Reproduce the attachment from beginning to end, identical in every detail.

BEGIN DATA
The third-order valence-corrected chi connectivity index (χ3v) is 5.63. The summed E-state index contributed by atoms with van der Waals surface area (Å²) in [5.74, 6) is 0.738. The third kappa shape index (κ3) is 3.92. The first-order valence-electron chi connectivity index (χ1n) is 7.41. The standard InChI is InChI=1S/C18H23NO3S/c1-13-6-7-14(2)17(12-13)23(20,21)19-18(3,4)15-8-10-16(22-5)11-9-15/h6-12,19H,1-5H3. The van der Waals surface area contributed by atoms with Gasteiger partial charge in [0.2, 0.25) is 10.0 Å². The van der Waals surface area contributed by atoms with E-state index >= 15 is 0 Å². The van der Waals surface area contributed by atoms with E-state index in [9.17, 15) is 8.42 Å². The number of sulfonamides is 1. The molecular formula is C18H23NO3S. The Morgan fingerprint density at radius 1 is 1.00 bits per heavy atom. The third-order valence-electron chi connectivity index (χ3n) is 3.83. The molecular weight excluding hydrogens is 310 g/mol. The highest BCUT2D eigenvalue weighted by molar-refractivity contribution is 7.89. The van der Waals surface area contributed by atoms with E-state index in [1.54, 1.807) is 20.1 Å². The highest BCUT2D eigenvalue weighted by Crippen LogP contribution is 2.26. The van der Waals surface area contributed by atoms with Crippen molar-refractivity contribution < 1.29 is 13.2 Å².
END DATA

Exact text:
The third-order valence-corrected chi connectivity index (χ3v) is 5.63. The summed E-state index contributed by atoms with van der Waals surface area (Å²) in [5.74, 6) is 0.738. The third kappa shape index (κ3) is 3.92. The first-order valence-electron chi connectivity index (χ1n) is 7.41. The standard InChI is InChI=1S/C18H23NO3S/c1-13-6-7-14(2)17(12-13)23(20,21)19-18(3,4)15-8-10-16(22-5)11-9-15/h6-12,19H,1-5H3. The van der Waals surface area contributed by atoms with Gasteiger partial charge in [0.2, 0.25) is 10.0 Å². The van der Waals surface area contributed by atoms with E-state index >= 15 is 0 Å². The van der Waals surface area contributed by atoms with E-state index in [9.17, 15) is 8.42 Å². The number of sulfonamides is 1. The molecular formula is C18H23NO3S. The Morgan fingerprint density at radius 1 is 1.00 bits per heavy atom. The third-order valence-electron chi connectivity index (χ3n) is 3.83. The molecular weight excluding hydrogens is 310 g/mol. The highest BCUT2D eigenvalue weighted by molar-refractivity contribution is 7.89. The van der Waals surface area contributed by atoms with E-state index in [1.54, 1.807) is 20.1 Å². The highest BCUT2D eigenvalue weighted by Crippen LogP contribution is 2.26. The van der Waals surface area contributed by atoms with Crippen molar-refractivity contribution < 1.29 is 13.2 Å².